Overfishing causes these parasites to become more widespread. (Photo: University of Salford)
'Alien-like' parasite hits fish harder in unprotected areas
Monday, March 05, 2012, 03:40 (GMT + 9)
An ‘Alien-like’ parasite that eats the tongues of fish and then occupies their mouths is more prevalent in areas suffering from ‘predatory’ overfishing, according to research from the University of Salford.
Dr Stefano Mariani and colleagues from University College Dublin and the University of East Anglia made the discovery as they inspected stocks of striped sea bream in the Mediterranean Sea, and determined that the fish caught near a Spanish area protected from fishing were much less affected by the infection Ceratothoa italica than specimens from heavily fished areas in Italy.
|Dr Stefano Mariani
Almost half (47 per cent) of the fish from the non-protected area were found to be infected with the parasite, compared with 30 per cent from waters close to areas where fishing is banned.
In addition, the researchers noted that while the parasite infection significantly hampered growth and condition in the Italian fish, it had no discernible impacts on the physiology of the Spanish fish.
Named ‘Betty’ by the team’s PhD graduate Maria Sala-Bozano, Ceratothoa italica spawns by swimming between fish as a juvenile and entering the mouth after penetrating the body through the gills. A female parasite will then take up position on the tongue, virtually replacing it, and feeding on blood as it matures to adulthood.
The parasite does not pose any risk to humans, but it does reduce size and life-expectancy of the fish.
|Researchers at the University of Salford have been investigating parasites in fish in the Meditteranean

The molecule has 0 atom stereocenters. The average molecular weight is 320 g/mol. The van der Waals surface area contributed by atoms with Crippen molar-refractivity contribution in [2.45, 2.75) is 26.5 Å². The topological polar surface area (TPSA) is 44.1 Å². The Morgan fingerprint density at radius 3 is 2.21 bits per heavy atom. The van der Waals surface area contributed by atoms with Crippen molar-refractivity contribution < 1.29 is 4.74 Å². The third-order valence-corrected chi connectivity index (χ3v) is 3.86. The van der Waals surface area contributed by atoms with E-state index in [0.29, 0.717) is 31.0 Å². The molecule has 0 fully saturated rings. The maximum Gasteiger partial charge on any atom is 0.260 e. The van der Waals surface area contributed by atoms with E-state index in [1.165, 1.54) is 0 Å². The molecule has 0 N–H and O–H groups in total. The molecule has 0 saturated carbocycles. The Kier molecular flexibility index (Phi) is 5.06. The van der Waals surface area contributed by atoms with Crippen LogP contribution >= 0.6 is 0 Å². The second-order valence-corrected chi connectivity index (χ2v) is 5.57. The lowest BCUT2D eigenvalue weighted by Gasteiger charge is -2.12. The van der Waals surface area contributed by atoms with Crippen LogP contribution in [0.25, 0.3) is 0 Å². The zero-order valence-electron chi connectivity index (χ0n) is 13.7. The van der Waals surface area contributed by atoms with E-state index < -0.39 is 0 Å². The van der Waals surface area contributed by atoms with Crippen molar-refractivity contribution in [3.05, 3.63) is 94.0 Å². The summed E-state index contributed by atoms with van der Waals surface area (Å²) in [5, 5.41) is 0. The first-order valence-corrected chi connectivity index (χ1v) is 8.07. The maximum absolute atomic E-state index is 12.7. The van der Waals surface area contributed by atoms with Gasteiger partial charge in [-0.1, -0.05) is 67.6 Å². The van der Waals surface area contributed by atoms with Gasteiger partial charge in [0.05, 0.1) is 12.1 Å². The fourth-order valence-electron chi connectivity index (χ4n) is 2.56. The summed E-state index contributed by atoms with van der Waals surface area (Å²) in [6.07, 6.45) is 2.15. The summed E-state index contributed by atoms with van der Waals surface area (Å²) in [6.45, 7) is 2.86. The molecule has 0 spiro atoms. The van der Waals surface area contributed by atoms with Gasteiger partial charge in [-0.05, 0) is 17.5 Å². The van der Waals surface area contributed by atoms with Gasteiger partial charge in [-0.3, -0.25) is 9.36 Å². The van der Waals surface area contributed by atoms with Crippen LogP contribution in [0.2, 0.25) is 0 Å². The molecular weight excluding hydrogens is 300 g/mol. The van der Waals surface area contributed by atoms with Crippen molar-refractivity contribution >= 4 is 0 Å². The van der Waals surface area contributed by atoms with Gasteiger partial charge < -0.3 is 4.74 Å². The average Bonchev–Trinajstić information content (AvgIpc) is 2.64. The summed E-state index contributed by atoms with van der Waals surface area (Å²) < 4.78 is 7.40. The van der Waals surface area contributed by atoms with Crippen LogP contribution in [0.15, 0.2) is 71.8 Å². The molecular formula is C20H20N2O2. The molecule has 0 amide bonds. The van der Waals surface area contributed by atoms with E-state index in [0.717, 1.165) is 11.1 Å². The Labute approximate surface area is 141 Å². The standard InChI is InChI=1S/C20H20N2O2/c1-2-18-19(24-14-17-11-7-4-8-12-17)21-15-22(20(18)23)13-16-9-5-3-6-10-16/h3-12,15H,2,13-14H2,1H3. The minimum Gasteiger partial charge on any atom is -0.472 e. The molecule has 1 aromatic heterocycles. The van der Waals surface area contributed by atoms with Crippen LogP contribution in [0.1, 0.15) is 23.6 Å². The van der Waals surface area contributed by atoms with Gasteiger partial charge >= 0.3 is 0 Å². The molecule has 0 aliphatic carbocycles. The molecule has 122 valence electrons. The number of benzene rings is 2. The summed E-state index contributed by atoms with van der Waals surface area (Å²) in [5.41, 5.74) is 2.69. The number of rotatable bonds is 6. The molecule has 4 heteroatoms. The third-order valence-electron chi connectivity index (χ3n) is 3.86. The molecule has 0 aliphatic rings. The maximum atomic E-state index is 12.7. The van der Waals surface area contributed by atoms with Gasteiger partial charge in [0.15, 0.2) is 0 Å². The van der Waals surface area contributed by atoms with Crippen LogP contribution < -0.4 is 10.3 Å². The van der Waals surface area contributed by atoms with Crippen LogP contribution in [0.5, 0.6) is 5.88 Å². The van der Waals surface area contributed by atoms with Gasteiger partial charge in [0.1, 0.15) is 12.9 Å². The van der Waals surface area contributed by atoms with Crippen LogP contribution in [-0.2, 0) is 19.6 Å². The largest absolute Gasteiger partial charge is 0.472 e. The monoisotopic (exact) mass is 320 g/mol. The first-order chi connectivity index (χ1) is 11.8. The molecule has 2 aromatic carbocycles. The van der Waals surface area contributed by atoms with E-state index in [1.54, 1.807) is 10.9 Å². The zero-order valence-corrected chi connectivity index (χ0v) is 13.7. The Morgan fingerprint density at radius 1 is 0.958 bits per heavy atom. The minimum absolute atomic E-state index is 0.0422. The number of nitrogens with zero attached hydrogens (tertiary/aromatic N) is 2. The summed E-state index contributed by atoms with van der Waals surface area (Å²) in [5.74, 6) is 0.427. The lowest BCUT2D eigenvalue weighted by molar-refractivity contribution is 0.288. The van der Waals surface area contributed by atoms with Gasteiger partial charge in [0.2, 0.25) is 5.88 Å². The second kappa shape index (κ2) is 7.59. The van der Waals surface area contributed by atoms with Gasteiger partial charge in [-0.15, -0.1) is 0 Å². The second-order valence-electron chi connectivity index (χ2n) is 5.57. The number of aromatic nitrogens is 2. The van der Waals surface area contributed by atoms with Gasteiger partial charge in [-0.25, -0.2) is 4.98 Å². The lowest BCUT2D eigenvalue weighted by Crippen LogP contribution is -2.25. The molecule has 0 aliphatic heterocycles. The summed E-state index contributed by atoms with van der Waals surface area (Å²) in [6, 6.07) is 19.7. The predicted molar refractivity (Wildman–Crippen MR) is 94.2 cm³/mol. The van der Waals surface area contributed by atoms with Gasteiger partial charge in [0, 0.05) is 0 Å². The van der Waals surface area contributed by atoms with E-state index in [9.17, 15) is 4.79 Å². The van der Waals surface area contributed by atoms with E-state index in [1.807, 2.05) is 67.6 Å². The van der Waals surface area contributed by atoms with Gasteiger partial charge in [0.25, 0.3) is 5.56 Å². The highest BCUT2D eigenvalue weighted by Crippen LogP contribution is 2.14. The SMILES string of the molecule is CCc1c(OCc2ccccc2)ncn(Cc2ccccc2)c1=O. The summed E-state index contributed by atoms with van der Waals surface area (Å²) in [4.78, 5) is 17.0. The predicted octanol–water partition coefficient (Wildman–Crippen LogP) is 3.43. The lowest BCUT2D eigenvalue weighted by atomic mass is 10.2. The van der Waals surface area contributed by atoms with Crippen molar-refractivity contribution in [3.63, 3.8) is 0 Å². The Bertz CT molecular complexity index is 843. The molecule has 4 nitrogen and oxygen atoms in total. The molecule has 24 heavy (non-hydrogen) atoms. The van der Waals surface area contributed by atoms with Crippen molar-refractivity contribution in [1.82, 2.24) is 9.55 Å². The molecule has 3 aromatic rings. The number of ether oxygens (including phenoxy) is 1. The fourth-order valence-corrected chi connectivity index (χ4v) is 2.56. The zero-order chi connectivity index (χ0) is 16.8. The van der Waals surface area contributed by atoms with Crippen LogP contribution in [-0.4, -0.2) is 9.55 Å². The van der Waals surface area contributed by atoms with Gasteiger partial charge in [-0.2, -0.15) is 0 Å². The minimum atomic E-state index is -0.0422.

The researchers were careful to establish that the fish in the two Mediterranean areas were living in very similar environmental conditions and the populations of both fish and parasites were genetically very closely related.
As the Spanish area was better protected from overfishing than the Italian, the report suggests this is a major factor in the spread of virulence of the parasite.
“This is further evidence that human over-exploitation of fish stocks has adverse and far-reaching effects,” Mariani from the School of Environment & Life Sciences said. “Areas with poor regulation have smaller, younger fish and, as we’ve now demonstrated, higher and more harmful parasite infestations.”
“Betty is quite gruesome and does remind you of the Alien films, but it’s a highly adapted and specialised animal which is very successful. Unfortunately, over-fishing upsets the balance of parasite and host and interferes with the whole eco-system,” he continued.
He asserted that establishing protected areas makes sense in order to safeguard both the quantity and the quality of the fish many people rely on for sustenance.
By Natalia Real